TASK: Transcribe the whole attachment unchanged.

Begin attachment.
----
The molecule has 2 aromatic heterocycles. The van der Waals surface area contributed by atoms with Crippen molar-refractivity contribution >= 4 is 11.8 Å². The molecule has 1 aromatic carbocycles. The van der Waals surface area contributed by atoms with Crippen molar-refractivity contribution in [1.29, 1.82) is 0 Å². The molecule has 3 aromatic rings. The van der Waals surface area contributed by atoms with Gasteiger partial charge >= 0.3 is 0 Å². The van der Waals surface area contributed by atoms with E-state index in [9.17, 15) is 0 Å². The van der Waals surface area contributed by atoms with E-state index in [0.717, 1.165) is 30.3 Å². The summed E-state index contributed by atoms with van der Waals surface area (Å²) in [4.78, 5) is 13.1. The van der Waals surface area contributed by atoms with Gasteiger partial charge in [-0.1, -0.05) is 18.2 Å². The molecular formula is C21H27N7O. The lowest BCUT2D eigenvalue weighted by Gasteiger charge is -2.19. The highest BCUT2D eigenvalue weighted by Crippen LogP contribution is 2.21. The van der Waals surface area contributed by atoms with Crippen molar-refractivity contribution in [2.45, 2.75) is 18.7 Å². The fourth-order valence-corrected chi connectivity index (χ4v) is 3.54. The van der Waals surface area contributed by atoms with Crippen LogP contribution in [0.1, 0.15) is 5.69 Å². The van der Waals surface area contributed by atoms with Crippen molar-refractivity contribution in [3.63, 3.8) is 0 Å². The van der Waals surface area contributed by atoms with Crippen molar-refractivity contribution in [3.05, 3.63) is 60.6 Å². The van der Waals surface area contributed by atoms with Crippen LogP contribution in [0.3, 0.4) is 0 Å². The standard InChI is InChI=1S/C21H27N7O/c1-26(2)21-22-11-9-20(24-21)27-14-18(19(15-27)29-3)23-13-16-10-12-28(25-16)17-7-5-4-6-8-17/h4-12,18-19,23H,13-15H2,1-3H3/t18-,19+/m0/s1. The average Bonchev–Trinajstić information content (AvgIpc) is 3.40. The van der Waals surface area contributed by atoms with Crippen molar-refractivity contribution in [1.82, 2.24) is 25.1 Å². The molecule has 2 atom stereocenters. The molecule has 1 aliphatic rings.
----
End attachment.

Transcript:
The molecule has 2 aromatic heterocycles. The van der Waals surface area contributed by atoms with Crippen molar-refractivity contribution >= 4 is 11.8 Å². The molecule has 1 aromatic carbocycles. The van der Waals surface area contributed by atoms with Crippen molar-refractivity contribution in [1.29, 1.82) is 0 Å². The molecule has 3 aromatic rings. The van der Waals surface area contributed by atoms with Gasteiger partial charge >= 0.3 is 0 Å². The van der Waals surface area contributed by atoms with E-state index in [9.17, 15) is 0 Å². The van der Waals surface area contributed by atoms with E-state index in [0.717, 1.165) is 30.3 Å². The summed E-state index contributed by atoms with van der Waals surface area (Å²) in [4.78, 5) is 13.1. The van der Waals surface area contributed by atoms with Gasteiger partial charge in [-0.1, -0.05) is 18.2 Å². The molecular formula is C21H27N7O. The lowest BCUT2D eigenvalue weighted by Gasteiger charge is -2.19. The highest BCUT2D eigenvalue weighted by Crippen LogP contribution is 2.21. The van der Waals surface area contributed by atoms with Crippen molar-refractivity contribution in [2.45, 2.75) is 18.7 Å². The fourth-order valence-corrected chi connectivity index (χ4v) is 3.54. The van der Waals surface area contributed by atoms with Crippen LogP contribution in [0.1, 0.15) is 5.69 Å². The van der Waals surface area contributed by atoms with Crippen molar-refractivity contribution in [3.63, 3.8) is 0 Å². The van der Waals surface area contributed by atoms with Crippen molar-refractivity contribution in [3.05, 3.63) is 60.6 Å². The van der Waals surface area contributed by atoms with Crippen LogP contribution in [0.3, 0.4) is 0 Å². The standard InChI is InChI=1S/C21H27N7O/c1-26(2)21-22-11-9-20(24-21)27-14-18(19(15-27)29-3)23-13-16-10-12-28(25-16)17-7-5-4-6-8-17/h4-12,18-19,23H,13-15H2,1-3H3/t18-,19+/m0/s1. The average Bonchev–Trinajstić information content (AvgIpc) is 3.40. The van der Waals surface area contributed by atoms with Crippen molar-refractivity contribution in [1.82, 2.24) is 25.1 Å². The molecule has 2 atom stereocenters. The molecule has 1 aliphatic rings.